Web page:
Ni 4. Shu 1. Ho 2. Hu 3. Szz 6. Fu 5. Shi (relates to gallbladder rather than triple burner)
Reid 1. Hsü, "as 'shoo,' with lips pursed, but softened by the umlaut over the vowel." 2. Her, "as 'her,' but without the final 'r,' with mouth open, tip of tongue pressed against lower teeth, and syllable aspirating in the top of the throat on exhalation."  3. Hoo, "'who,' with the lips rounded and the tongue suspended in mid-mouth, as if blowing out a candle." 4. Sss, "as in 'hiss,' without the initial 'hi-,' with your tongue behind the lower teeth and the upper and lower lips slightly parted." 5. Chway, "as in 'way' with a 'ch' in front. Lips slightly pursed on the initial 'ch,' then relaxed and open on the final 'way'." 6. Shee, "'she,' with the teeth slightly parted and lips formed in a small smile."

Additionally, Jou, Tsung Hwa states: "The Taoists use a Mantra of Who, Shoe, Foo, Way, Chemmy, She, which not only trains the concentration, but strengthens the body through the correspondence of each sound with an internal organ. If in a group, this is usually done by chanting the same syllable over and over, or it can be done by chanting prayers." It is difficult to tell how to fit these syllables into the table above, but they evidently form a variant of the same system of six healing sounds.


1. In the Organs list of above chart, the Triple Burner is probably unfamiliar to most Westerners. Beinfeld and Korngold define it as "an integrating function that ties together and harmonizes the physiologic processes of the primary Organ Networks."


Beinfeld and Korngold: Harriet Beinfeld and Efrem Korngold, Between Heaven and Earth: A Guide to Chinese Medicine. New York: Ballantine Books, 1992. This is a good book to consult if you want further information on the Five Phase theory in Chinese medicine.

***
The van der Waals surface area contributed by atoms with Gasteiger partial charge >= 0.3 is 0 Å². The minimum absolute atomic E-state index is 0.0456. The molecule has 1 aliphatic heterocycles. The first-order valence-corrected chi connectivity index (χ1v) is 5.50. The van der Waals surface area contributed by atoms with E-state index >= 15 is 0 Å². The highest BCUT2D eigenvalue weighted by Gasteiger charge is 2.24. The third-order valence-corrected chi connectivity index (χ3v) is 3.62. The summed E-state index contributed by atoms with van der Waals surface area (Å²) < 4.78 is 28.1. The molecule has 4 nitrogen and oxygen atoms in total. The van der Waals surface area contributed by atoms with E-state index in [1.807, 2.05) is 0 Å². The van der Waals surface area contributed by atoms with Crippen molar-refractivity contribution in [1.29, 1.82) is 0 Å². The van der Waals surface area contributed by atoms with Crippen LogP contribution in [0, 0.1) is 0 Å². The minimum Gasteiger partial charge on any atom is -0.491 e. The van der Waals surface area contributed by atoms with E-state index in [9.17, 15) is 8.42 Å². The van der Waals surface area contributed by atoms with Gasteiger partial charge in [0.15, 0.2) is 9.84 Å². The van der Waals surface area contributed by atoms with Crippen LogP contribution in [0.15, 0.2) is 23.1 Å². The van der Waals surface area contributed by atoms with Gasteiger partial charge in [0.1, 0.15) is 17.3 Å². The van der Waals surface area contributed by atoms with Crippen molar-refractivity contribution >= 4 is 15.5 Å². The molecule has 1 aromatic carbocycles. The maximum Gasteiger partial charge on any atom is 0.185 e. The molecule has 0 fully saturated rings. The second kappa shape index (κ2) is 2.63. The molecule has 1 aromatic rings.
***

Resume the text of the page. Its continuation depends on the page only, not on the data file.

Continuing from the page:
Chia: Spafford C. Ackerly, "Inner Smile and Six Healing Sounds Practices: As taught by Master Mantak Chia," Universal Tao Center, Thailand. At Based on Mantak Chia, Taoist Ways to Transform Stress into Vitality: The Inner Smile * Six Healing Sounds, Huntington, NY: Healing Tao Books, 1986.

Cohen: Kenneth S. Cohen, The Way of Qigong: The Art and Science of Chinese Energy Healing. New York: Ballantine Books, 1999. Pp. 165-166. Also his videotape, Qigong : Traditional Chinese Exercises for Healing Body, Mind, and Spirit Qigong: Traditional Chinese Exercises for Healing Body, Mind, and Spirit. Sounds True Video, 1996.

Dantao: Dantao Center of New York, "6 Healing sounds" at An audio clip of the six sounds is at The same school has issued the book, Taoist Qigong for Health and Vitality: A Complete Program of Movement, Meditation, and Healing Sounds, by Sat Chuen Hon.

Davis: Deborah Davis, The Spirit of Qi Gong (videotape). Deborah Davis Productions, PO Box 31944, Santa Fe, NM 87594. Also

Jou: Jou, Tsung Hwa, The Tao of Meditation: Way to Enlightenment. Scottsdale, Arizona: Tai Chi Foundation, 1983. P. 111.

Ni: Hua-Ching Ni, Tao: The Subtle Universal Law and the Integral Way of Life. Santa Monica, California: Seven Star Publications, 1979. Pp. 67-70. Small correction: the labels are reversed on the diagram of the Competitive Order on p. 17 and the diagram of the Creative Order on p. 19.

Olson: Stuart Alve Olson, Tao of No Stress: Three Simple Paths. Rochester, Vermont: Healing Arts Press, 2002. Pp. 33-37.

Reid: Daniel Reid, The Complete Book of Chinese Health & Healing: Guarding the Three Treasures. New York: Barnes & Noble Books, 1998. Pp. 218-234.

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© Copyright 2003 by Joseph F. Morales